Monthly Archives: May 2011

Homemade pizza

I am going to tell you how to make a pizza in 20 minutes. That wasn’t really a lie. Slightly bending the truth, I accept that. But wait! You honestly can make a pizza in 20 minutes. You just need to be sneaky… sneaky is good. Sneaky pizza is very good.

Now tell me you don’t want to make it. That would definitely be a lie.

Ingredients:
For the bases (makes 4):
3 tbsp olive oil
1 packet (7g) fast-action dried yeast
1/2 tsp sugar
600g strong white bread flour
large pinch salt

For the pizza:
a few tbsp tomato paste
50g cheddar
50g mozzarella
oregano or Italian herbs
any other toppings you like

Method:
1. Put the yeast, sugar and oil into a jug with 335ml lukewarm water. Set aside for a couple of minutes
2.  Put the flour and salt into a large bowl, then add the liquid. Mix until it all comes together, then knead on a floured surface for 10 minutes
3. Oil a large bowl (or use the same one) and put the dough into it. Cover with a teatowel and leave somewhere warm to rise for an hour
4. Preheat the oven to 230C (fan 210C). Briefly nead the dough again on a floured surface , then split into four and roll out each piece to a 1/2 cm thickness
5. Transfer the pizza base to a baking tray. Spread on enough tomato paste to cover the base, then add the toppings and sprinkle with cheese and herbs. Bake for 10-12 minutes

This pizza was truly delicious – I had it with anchovy paste mixed in with the tomato paste, and onions on top. Stinky but delicious. The second time I made it, I had it with mushrooms. Less stinky, still delicious. This pizza tastes way better than the ones you buy in the supermarket. And because you’ve made it all yourself, it feels positively virtuous. Well, it may not help your daily vegetable intake but the fact that it’s completely handmade has to count for something, right?

The real genius lies in the fact that you can freeze the spare bases by wrapping them in clingfilm. They take barely any time to defrost (I just put one on a baking tray when I get home from work), then barely any time again to whack on the toppings and bake. Not to mention that you can have your pizza exactly how you like it, AND you can save pennies in the process. Great news if you are saving for your imaginary vintage china collection, or, you know, a house in which to keep said china collection (amongst other things). Normally I wouldn’t consider eating pizza off a vintage plate but in this situation I would say it is completely justified. Eat and be happy =)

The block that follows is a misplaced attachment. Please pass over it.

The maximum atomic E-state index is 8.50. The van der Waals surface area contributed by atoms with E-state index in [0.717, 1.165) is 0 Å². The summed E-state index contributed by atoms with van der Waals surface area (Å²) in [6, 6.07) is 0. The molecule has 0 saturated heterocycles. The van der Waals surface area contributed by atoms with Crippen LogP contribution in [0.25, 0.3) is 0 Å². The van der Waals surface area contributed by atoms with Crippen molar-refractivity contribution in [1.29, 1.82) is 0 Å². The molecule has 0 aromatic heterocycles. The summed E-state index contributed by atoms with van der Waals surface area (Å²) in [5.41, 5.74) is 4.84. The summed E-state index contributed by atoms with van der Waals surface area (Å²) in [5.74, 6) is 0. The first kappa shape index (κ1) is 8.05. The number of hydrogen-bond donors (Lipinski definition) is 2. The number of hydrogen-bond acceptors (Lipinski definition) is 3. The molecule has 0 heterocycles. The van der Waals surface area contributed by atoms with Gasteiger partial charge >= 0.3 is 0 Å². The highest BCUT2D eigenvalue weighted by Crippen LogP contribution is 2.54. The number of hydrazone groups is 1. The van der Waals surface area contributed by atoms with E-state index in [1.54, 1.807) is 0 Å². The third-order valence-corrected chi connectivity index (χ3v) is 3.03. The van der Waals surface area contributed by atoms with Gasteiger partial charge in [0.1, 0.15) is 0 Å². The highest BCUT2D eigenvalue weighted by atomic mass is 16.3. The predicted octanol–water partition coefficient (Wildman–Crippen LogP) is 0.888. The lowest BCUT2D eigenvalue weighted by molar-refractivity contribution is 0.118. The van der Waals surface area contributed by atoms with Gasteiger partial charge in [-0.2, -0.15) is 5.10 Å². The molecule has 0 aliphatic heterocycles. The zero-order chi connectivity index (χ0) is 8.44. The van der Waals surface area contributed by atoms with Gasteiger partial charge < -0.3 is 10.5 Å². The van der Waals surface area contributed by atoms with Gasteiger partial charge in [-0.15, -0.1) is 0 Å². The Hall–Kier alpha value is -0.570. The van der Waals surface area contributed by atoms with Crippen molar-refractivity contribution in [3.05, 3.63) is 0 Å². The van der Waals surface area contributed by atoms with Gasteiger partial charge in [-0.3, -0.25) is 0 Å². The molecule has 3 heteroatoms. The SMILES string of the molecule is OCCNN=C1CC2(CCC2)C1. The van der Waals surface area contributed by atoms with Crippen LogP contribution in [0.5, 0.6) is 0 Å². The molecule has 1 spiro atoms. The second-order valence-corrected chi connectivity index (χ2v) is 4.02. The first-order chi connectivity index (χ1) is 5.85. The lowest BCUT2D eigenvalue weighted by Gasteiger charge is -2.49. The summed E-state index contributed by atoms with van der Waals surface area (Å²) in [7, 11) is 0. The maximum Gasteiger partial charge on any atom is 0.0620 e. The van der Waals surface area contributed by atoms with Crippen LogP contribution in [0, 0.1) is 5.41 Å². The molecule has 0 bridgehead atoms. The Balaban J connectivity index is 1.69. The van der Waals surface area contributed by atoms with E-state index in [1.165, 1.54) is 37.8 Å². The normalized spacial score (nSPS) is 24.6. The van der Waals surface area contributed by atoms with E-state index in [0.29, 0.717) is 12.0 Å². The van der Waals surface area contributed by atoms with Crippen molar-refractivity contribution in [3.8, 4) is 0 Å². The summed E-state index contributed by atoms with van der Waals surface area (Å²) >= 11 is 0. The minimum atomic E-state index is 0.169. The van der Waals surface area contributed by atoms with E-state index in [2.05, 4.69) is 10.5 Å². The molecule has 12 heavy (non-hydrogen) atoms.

Eggless double chocolate cookies

I am still searching for the perfect cookie recipe, so I was delighted when I picked up the June edition of Sainsbury’s magazine and found six variations on a cookie recipe. What is interesting is that the recipe uses condensed milk instead of egg, so while I now have half a tin of condensed milk in my freezer that I will pull out in three month’s time and wonder what the heck it is, the brilliance is that you can eat as much raw cookie dough as you like. You could also use it to make cookie dough ice cream, but I suspect I will really start to appreciate the egglessness in the future when I am pregnant. Just saying.

Makes 16

Ingredients
125g butter, softened
125g granulated sugar
2 tablespoons condensed milk
125g self-raising flour
50g cocoa, sifted
pinch salt
100g white chocolate, chopped (or white chocolate chips)

Method
1. Preheat the oven to 150C (fan 130C). Line or grease two baking sheets
2. Cream the butter and sugar until pale and fluffy. Beat in the condensed milk, then the flour, cocoa and salt. Finally, stir in the chocolate
3. Roll into balls then squash flat onto a baking tray, leaving space for the cookies to spread
4. Bake for 20-25 minutes, until the edges are firm but the centres are still soft. Cool on the baking tray for a few minutes, then transfer to a wire rack (but not for too long. We all know cookies are best still oven-warm)

Firstly, I have to say that the cookie dough was delicious. I probably ate a whole cookie’s worth before I managed to get them in the oven. And the cookies themselves were delicious too – crispy on the outside and chewy on the inside. I look forward to trying some of the other variations… toffee fudge chunk here I come… after I finish off the chocolate ones, of course.